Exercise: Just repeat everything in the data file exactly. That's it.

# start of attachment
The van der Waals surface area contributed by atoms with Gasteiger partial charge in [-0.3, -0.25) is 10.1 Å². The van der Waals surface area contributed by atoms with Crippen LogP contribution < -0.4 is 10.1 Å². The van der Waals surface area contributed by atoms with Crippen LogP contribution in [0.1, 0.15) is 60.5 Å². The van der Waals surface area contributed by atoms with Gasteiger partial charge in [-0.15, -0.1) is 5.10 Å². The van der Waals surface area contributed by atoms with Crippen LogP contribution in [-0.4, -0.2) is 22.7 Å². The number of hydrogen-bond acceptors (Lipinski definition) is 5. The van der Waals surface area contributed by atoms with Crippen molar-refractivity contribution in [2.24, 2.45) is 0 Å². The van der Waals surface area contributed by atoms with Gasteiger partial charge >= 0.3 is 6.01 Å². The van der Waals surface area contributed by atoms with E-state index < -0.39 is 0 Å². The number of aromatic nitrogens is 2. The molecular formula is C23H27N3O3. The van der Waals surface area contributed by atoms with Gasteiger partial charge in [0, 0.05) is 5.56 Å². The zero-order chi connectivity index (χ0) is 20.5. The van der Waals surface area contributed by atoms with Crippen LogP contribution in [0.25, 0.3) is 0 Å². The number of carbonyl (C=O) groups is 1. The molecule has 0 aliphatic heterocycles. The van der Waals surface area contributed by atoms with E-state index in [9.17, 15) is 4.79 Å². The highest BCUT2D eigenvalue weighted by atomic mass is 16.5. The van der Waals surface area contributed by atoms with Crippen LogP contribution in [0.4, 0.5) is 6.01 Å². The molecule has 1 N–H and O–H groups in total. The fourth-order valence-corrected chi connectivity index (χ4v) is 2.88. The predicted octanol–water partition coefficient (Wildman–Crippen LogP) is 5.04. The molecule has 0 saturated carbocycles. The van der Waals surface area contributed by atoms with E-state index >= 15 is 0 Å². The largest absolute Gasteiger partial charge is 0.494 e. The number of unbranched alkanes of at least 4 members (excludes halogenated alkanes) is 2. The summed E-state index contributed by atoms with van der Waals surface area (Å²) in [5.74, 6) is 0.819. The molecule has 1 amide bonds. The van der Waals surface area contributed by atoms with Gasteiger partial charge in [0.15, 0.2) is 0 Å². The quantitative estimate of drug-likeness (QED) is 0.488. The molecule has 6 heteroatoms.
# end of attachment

The van der Waals surface area contributed by atoms with Gasteiger partial charge in [-0.3, -0.25) is 10.1 Å². The van der Waals surface area contributed by atoms with Crippen LogP contribution < -0.4 is 10.1 Å². The van der Waals surface area contributed by atoms with Crippen LogP contribution in [0.1, 0.15) is 60.5 Å². The van der Waals surface area contributed by atoms with Gasteiger partial charge in [-0.15, -0.1) is 5.10 Å². The van der Waals surface area contributed by atoms with Crippen LogP contribution in [-0.4, -0.2) is 22.7 Å². The number of hydrogen-bond acceptors (Lipinski definition) is 5. The van der Waals surface area contributed by atoms with Crippen molar-refractivity contribution in [2.24, 2.45) is 0 Å². The van der Waals surface area contributed by atoms with Gasteiger partial charge >= 0.3 is 6.01 Å². The van der Waals surface area contributed by atoms with E-state index < -0.39 is 0 Å². The number of aromatic nitrogens is 2. The molecular formula is C23H27N3O3. The van der Waals surface area contributed by atoms with Gasteiger partial charge in [0, 0.05) is 5.56 Å². The zero-order chi connectivity index (χ0) is 20.5. The van der Waals surface area contributed by atoms with Crippen LogP contribution in [0.25, 0.3) is 0 Å². The number of carbonyl (C=O) groups is 1. The molecule has 0 aliphatic heterocycles. The van der Waals surface area contributed by atoms with E-state index in [9.17, 15) is 4.79 Å². The highest BCUT2D eigenvalue weighted by atomic mass is 16.5. The van der Waals surface area contributed by atoms with Crippen LogP contribution in [0.4, 0.5) is 6.01 Å². The molecule has 1 N–H and O–H groups in total. The fourth-order valence-corrected chi connectivity index (χ4v) is 2.88. The predicted octanol–water partition coefficient (Wildman–Crippen LogP) is 5.04. The molecule has 0 saturated carbocycles. The van der Waals surface area contributed by atoms with E-state index >= 15 is 0 Å². The largest absolute Gasteiger partial charge is 0.494 e. The number of unbranched alkanes of at least 4 members (excludes halogenated alkanes) is 2. The summed E-state index contributed by atoms with van der Waals surface area (Å²) in [5.74, 6) is 0.819. The molecule has 1 amide bonds. The van der Waals surface area contributed by atoms with Gasteiger partial charge in [0.15, 0.2) is 0 Å². The quantitative estimate of drug-likeness (QED) is 0.488. The molecule has 6 heteroatoms.